03 Apr Commercial Lease Agreements Examined–Relocation Clause
This is the third in an occasional series of posts examining terms in Commercial Lease Agreements. While other posts have examined terms more commonly found in lease agreements, this post is going to look at a non-standard provision, a relocation clause.
If a commercial lease agreement contains a relocation provision, chances are the lease is in a shopping center or a large light industrial complex with many similar and often interchangeable spaces. A relocation clause allows the landlord to relocate your business to another location often to accommodate larger tenants who want to expand their operations.
As stated above, a relocation clause is a non-standard clause and should be eliminated from the agreement if at all possible. Relocation can significantly impact your business as repeat customers will not be able to find you after your move, even if the landlord covers the cost of relocation.
Here is a typical relocation clause:
Relocation. Landlord shall have the absolute right to require Tenant on sixty (60) days notice to relocate to another location (the “Relocated Premises”) in an existing or future building within the Project. The location, size and configuration of the Relocated Premises shall be in Landlord’s sole discretion. On the date of the relocation the Base Rent and Tenant’s Share shall be adjusted based on the size of the Relocated Premises, and all references in this Lease to “Premises” shall be taken to refer to the Relocated Premises. Landlord shall reimburse Tenant for its reasonable out-of pocket relocation expenses. Tenant’s failure to deliver possession of the Premises as required shall constitute an immediate and material default hereunder.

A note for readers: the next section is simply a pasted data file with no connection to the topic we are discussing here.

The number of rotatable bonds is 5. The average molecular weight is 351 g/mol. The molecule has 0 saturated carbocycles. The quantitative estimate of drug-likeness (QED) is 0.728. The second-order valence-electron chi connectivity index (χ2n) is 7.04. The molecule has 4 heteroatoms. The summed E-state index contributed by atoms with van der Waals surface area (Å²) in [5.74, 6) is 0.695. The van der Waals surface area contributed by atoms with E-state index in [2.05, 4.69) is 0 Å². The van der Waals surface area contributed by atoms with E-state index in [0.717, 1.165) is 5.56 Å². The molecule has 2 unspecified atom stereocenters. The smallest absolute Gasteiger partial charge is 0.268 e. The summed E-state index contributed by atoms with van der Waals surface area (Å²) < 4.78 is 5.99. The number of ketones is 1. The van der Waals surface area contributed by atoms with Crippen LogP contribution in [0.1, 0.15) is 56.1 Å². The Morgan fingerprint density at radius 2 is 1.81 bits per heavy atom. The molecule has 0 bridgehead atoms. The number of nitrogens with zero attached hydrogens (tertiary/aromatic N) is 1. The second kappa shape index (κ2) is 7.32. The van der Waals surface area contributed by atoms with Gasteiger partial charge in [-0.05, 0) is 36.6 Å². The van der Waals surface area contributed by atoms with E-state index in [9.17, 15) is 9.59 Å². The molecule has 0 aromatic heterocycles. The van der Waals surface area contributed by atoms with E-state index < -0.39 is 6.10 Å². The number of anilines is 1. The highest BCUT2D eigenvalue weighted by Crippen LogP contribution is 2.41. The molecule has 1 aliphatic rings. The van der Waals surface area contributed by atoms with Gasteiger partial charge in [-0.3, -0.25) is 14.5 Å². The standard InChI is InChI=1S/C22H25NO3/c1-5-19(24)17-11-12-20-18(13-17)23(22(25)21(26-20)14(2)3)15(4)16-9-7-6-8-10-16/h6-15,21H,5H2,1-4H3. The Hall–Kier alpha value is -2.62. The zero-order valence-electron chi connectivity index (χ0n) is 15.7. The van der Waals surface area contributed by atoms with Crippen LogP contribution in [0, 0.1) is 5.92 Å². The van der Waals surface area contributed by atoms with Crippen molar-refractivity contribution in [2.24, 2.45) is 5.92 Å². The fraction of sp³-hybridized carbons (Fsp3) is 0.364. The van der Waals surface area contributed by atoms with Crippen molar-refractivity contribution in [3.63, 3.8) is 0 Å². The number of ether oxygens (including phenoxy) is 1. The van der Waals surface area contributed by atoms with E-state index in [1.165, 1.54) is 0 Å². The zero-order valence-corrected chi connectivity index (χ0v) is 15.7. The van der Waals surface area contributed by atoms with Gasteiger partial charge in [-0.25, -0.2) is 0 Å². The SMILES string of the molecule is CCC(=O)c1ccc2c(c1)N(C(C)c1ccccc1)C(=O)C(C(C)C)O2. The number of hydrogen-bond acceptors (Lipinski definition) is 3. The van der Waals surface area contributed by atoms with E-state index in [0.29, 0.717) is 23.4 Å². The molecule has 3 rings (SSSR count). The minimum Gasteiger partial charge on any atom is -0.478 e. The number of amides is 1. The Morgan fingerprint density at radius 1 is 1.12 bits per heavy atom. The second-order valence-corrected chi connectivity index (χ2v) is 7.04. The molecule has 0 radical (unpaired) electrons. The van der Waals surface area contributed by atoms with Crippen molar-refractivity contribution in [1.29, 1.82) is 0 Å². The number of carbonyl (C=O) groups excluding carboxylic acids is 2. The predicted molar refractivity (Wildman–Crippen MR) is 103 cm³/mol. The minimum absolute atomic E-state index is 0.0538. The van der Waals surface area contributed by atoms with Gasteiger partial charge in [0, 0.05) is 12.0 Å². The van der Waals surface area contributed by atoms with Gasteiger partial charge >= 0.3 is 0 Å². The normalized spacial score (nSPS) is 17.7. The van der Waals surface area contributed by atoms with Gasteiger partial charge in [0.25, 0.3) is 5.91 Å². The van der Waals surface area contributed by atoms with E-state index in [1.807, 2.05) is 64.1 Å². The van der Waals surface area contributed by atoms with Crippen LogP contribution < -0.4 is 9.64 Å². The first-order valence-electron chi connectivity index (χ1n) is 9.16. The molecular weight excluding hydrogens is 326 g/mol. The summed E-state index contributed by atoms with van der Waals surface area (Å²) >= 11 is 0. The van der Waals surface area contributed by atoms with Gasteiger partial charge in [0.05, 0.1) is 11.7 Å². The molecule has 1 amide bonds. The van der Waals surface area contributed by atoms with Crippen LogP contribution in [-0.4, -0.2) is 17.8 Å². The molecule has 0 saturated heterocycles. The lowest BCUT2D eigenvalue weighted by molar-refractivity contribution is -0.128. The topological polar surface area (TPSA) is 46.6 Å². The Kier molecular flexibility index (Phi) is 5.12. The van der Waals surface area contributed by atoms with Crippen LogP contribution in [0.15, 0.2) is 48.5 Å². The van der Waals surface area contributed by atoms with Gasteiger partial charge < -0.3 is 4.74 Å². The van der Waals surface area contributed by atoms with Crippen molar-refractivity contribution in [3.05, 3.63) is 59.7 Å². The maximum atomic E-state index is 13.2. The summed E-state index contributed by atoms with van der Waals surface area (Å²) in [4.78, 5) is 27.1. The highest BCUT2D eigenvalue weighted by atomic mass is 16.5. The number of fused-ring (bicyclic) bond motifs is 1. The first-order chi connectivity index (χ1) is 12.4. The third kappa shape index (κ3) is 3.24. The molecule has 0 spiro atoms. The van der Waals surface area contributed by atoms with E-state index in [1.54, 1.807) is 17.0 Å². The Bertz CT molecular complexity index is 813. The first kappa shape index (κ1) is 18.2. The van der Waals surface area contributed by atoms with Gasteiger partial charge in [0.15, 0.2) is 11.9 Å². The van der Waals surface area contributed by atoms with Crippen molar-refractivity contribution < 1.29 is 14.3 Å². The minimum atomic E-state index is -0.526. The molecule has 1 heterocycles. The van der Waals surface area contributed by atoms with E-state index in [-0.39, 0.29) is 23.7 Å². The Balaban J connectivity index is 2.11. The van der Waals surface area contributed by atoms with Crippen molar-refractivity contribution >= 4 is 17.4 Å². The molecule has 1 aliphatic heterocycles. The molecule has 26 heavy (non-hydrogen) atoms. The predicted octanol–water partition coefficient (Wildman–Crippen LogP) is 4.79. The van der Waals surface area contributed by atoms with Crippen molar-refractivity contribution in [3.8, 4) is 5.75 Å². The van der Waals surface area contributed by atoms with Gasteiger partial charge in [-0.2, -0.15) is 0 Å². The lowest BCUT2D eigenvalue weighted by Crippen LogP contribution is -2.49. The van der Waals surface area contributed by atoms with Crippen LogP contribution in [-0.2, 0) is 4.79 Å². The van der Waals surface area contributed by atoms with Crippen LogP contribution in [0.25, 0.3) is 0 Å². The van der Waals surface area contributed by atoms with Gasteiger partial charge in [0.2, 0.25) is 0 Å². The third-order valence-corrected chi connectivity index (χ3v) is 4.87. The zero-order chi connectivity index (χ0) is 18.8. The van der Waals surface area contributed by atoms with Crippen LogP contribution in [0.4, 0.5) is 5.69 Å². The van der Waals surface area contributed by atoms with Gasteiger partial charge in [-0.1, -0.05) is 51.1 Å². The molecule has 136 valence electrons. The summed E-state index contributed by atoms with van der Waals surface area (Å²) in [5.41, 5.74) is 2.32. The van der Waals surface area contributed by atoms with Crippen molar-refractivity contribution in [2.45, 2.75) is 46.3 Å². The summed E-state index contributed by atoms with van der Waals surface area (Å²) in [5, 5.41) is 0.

You will note that this provision is pretty draconian. Most of the problems with this provision are pretty obvious:
- The landlord in this example has an “absolute” right to require the Tenant to move with just two months notice.
- The Landlord can move the Tenant to another location that might be the same size, might be smaller, could be larger. If larger, the rent would be increased immediately.
- The term “reasonable out-of-pocket relocation expenses” is vague and leaves the matter open to dispute as to what is reasonable.
If you cannot get the relocation clause eliminated, then you will need to get some factors changed. Here are some suggestions:
- No more than one relocation during the lease Term. The Landlord can’t move your business around like a traveling circus.
- No relocation in the last two years of the lease, depending on the length of the lease.
- The new space will be within five percent (plus or minus) the size of your current location.
- Landlord ensures the new space conforms your needs and any necessary changes to the new Premises are paid by the Landlord. All work to make the new space conform must be complete before the move is made. There should be no work pending to make the space fully ready.
- If the new space is bigger than your old space, a three to six month phase-in of increased rent (remember you budgeted for a set rent cost for the entire term of the lease. If the space is smaller, rent is reduced immediately. Rent rates are to be based upon the rental rates per square foot in the current lease, not any base increase the landlord is shopping to new tenants.
- A longer notice period for a relocation. I suggest a minimum 90 days, but 120 would be better.
- Landlord pays all costs associated with the move, plus any loss of business as a result of the move. All costs should include smaller costs, such as changing your letterhead and business cards, to large expenses like a moving company.
Given the importance of a commercial lease, I strongly encourage businesses contact an attorney and a commercial lease agent to help with negotiating changes to a commercial lease.